Employee Compensation is Dictated by the Market

by on June 11, 2009 · 0 Comment POSTED IN: HR Info Center

Employee Compensation may not be the most important thing but it is important

Performance is still important. Performance decides whether you get to stay. Performance dictates whether you would even consider employee compensation. Performance dictates whether you’d ever be considered for promotion. Performance controls who gets the good assignments. Performance dictates lots of good stuff. But last year’s performance is not the best predictor of employee compensation for a given year.

Bonus, retention, promotions, assignments—all of these can be predicted by performance. Performance does not predict employee compensation. If your people just think that last year’s performance is supposed to dictate this year’s employee compensation, you’re going to have to break that connection or they will ultimately be confused.

In the end, it’s the market that makes the rules. If you try to get away with administering employee compensation that is below the market, you’re going to have problems. Because then they can leave you to go someplace else just to get paid average. Then when you have to replace them you’re going to have to pay that replacement market value.

You may spend weeks, or months trying to find that replacement and then a lot more time training them. And if you think you’re getting a bargain by paying below the market for your people then you’re silly. The market will tell you what you’ve got to pay. If you don’t pay attention to the market, you’re going to be in trouble.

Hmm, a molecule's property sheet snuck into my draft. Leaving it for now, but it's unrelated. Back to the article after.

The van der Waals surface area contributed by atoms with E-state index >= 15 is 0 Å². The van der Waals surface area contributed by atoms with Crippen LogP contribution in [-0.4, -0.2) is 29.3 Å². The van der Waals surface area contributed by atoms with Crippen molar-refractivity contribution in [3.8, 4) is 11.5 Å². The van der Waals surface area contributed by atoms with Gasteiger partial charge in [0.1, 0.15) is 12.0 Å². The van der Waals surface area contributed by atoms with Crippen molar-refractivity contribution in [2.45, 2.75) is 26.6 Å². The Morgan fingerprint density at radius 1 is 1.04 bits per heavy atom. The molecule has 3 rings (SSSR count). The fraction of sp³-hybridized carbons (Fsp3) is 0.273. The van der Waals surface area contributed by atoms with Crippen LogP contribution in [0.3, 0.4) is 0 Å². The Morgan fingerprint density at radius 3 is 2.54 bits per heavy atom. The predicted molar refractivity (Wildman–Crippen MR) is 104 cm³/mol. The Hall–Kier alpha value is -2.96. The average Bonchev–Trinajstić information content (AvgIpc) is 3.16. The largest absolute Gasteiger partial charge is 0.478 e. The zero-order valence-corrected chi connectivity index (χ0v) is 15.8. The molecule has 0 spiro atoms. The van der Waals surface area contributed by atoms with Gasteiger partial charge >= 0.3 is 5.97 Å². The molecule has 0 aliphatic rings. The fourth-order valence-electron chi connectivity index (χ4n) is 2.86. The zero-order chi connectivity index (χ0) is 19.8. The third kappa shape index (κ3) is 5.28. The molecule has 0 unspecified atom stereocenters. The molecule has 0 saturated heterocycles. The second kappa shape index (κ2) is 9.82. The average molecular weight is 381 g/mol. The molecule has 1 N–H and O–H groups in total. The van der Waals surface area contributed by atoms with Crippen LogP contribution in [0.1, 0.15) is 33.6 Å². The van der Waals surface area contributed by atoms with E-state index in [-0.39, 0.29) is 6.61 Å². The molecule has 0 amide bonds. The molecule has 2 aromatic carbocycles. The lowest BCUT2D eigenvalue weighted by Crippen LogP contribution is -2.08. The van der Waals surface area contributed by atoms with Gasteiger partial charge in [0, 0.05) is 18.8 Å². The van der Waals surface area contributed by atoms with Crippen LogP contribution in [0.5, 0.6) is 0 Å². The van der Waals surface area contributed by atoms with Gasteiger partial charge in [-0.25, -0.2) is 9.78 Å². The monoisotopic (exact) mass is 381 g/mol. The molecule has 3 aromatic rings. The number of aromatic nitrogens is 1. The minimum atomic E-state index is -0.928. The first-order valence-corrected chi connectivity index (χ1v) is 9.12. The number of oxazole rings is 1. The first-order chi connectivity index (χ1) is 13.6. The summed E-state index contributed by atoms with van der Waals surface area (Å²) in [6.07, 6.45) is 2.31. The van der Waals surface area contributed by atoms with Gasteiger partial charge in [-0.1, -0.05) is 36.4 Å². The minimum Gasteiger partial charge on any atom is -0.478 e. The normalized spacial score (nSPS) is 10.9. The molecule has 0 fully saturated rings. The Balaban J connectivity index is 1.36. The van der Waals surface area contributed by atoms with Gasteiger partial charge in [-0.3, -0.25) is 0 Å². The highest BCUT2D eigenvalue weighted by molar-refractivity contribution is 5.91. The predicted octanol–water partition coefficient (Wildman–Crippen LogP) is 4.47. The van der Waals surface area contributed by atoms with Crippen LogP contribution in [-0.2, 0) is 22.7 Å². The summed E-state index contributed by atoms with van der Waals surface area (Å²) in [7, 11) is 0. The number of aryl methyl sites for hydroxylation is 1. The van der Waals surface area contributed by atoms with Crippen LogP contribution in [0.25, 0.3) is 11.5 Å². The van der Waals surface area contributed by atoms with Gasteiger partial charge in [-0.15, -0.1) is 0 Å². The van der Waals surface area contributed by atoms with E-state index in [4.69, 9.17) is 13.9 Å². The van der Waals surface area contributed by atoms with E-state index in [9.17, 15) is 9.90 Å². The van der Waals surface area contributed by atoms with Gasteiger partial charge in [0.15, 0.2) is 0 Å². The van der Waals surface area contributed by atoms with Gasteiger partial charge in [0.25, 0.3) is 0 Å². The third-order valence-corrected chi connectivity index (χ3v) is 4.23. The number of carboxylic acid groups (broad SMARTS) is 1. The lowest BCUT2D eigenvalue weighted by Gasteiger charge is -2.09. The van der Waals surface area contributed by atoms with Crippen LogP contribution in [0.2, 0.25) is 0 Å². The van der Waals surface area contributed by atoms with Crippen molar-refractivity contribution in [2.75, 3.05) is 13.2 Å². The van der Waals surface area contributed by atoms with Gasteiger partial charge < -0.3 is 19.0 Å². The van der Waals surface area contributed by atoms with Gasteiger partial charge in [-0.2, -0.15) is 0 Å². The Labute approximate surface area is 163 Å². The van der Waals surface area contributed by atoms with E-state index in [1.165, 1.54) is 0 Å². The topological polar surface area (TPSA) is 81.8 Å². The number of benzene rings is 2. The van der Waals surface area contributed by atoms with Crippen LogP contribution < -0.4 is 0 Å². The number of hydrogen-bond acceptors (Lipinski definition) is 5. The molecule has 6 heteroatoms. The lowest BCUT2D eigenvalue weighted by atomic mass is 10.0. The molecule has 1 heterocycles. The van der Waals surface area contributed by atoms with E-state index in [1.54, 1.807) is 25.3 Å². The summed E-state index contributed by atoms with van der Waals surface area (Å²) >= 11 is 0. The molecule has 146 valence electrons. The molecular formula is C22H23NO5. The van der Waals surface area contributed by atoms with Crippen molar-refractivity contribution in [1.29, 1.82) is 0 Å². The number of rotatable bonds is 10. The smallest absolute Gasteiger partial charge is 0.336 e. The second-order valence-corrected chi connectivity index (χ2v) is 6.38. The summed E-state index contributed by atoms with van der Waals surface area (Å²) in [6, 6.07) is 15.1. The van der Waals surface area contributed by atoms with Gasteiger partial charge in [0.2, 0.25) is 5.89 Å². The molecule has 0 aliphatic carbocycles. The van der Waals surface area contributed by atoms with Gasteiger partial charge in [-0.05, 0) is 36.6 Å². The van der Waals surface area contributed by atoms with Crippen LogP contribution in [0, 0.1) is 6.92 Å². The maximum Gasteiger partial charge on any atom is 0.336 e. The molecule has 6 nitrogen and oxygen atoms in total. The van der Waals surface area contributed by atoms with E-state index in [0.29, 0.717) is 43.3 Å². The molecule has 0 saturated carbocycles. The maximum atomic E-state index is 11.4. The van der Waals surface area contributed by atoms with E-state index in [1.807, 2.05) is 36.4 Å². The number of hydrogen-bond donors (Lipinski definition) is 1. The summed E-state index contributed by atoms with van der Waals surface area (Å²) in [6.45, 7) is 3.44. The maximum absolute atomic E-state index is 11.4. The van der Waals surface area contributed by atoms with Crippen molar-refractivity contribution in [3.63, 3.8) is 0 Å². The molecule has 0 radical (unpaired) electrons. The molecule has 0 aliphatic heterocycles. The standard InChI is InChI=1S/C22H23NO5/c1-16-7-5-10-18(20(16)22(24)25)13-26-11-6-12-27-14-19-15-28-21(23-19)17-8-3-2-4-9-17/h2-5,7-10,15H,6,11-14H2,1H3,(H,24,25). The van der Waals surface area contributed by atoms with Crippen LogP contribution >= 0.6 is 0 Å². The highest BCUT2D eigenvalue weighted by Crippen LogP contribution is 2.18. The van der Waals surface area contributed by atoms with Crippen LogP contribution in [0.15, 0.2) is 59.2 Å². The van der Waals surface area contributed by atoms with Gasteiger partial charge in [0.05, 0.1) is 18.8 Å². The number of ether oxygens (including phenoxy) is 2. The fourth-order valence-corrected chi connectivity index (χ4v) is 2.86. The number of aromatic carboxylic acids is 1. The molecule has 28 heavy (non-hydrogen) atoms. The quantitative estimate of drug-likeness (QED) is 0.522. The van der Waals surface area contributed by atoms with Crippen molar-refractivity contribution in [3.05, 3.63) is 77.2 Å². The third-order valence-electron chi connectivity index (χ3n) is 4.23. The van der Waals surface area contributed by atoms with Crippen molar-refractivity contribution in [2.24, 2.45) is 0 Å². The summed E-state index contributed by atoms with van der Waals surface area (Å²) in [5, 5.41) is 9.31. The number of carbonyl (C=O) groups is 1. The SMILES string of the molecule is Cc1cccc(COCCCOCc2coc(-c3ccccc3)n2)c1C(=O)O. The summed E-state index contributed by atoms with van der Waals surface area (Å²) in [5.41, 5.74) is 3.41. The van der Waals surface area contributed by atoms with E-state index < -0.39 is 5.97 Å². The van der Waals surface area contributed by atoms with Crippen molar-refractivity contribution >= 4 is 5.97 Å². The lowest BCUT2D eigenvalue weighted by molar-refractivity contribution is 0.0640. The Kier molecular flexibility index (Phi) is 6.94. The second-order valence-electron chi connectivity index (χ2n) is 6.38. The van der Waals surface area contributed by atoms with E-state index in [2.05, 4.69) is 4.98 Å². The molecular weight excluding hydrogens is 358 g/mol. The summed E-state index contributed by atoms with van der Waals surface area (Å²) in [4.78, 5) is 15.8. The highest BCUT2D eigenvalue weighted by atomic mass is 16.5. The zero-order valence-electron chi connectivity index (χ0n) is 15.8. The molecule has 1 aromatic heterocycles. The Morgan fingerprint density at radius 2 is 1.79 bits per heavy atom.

Money may not be the most important thing but it is important. You need to get the money right. But if you’ve ever done any exit interviews, you know a real high performer will rarely ever say to you, “Hey, look. I took a job down the street for 20% more money where I get to do essentially the same thing I did in the job I was in before”.

When they’re leaving they say something like this in an exit interview, “Geez, in the new company, I get to be the one who does this. I get to be responsible for that. I get to be the company representative over here. Oh and by the way, they’re paying me 25% more.”

But it’s never about the money. You just have to be competitive with the money and make it an interesting place otherwise. Fail to be competitive, then you can lose people. Just make yourself standard and you eliminate that from being a possibility. It doesn’t mean everybody is going to stay but it does mean at least that won’t be the reason they’re leaving you.

Edited Remarks from “Salary Talk: How To Discuss Pay So Employees Feel They’re Treated Fairly” by Gary Markle

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